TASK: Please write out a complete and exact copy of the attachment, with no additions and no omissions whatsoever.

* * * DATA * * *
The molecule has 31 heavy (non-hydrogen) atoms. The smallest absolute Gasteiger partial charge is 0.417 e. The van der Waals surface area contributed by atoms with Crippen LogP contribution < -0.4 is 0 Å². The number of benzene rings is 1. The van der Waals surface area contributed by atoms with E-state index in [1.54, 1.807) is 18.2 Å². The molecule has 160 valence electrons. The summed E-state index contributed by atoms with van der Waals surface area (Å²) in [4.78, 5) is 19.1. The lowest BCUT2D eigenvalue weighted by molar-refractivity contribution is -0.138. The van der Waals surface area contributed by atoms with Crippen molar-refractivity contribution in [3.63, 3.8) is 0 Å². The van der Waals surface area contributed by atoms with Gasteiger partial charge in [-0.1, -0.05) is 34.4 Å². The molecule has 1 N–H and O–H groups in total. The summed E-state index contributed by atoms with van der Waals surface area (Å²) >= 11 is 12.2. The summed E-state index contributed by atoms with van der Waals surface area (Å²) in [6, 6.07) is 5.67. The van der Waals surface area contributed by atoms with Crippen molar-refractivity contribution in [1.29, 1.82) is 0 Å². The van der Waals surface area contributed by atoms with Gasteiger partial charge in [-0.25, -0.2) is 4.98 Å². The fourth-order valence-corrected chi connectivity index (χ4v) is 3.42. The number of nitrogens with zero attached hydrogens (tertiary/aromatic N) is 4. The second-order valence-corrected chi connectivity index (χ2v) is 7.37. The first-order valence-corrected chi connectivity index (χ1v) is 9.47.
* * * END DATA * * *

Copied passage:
The molecule has 31 heavy (non-hydrogen) atoms. The smallest absolute Gasteiger partial charge is 0.417 e. The van der Waals surface area contributed by atoms with Crippen LogP contribution < -0.4 is 0 Å². The number of benzene rings is 1. The van der Waals surface area contributed by atoms with E-state index in [1.54, 1.807) is 18.2 Å². The molecule has 160 valence electrons. The summed E-state index contributed by atoms with van der Waals surface area (Å²) in [4.78, 5) is 19.1. The lowest BCUT2D eigenvalue weighted by molar-refractivity contribution is -0.138. The van der Waals surface area contributed by atoms with Crippen molar-refractivity contribution in [3.63, 3.8) is 0 Å². The van der Waals surface area contributed by atoms with Gasteiger partial charge in [-0.1, -0.05) is 34.4 Å². The molecule has 1 N–H and O–H groups in total. The summed E-state index contributed by atoms with van der Waals surface area (Å²) >= 11 is 12.2. The summed E-state index contributed by atoms with van der Waals surface area (Å²) in [6, 6.07) is 5.67. The van der Waals surface area contributed by atoms with Crippen molar-refractivity contribution in [1.29, 1.82) is 0 Å². The van der Waals surface area contributed by atoms with Gasteiger partial charge in [-0.25, -0.2) is 4.98 Å². The fourth-order valence-corrected chi connectivity index (χ4v) is 3.42. The number of nitrogens with zero attached hydrogens (tertiary/aromatic N) is 4. The second-order valence-corrected chi connectivity index (χ2v) is 7.37. The first-order valence-corrected chi connectivity index (χ1v) is 9.47.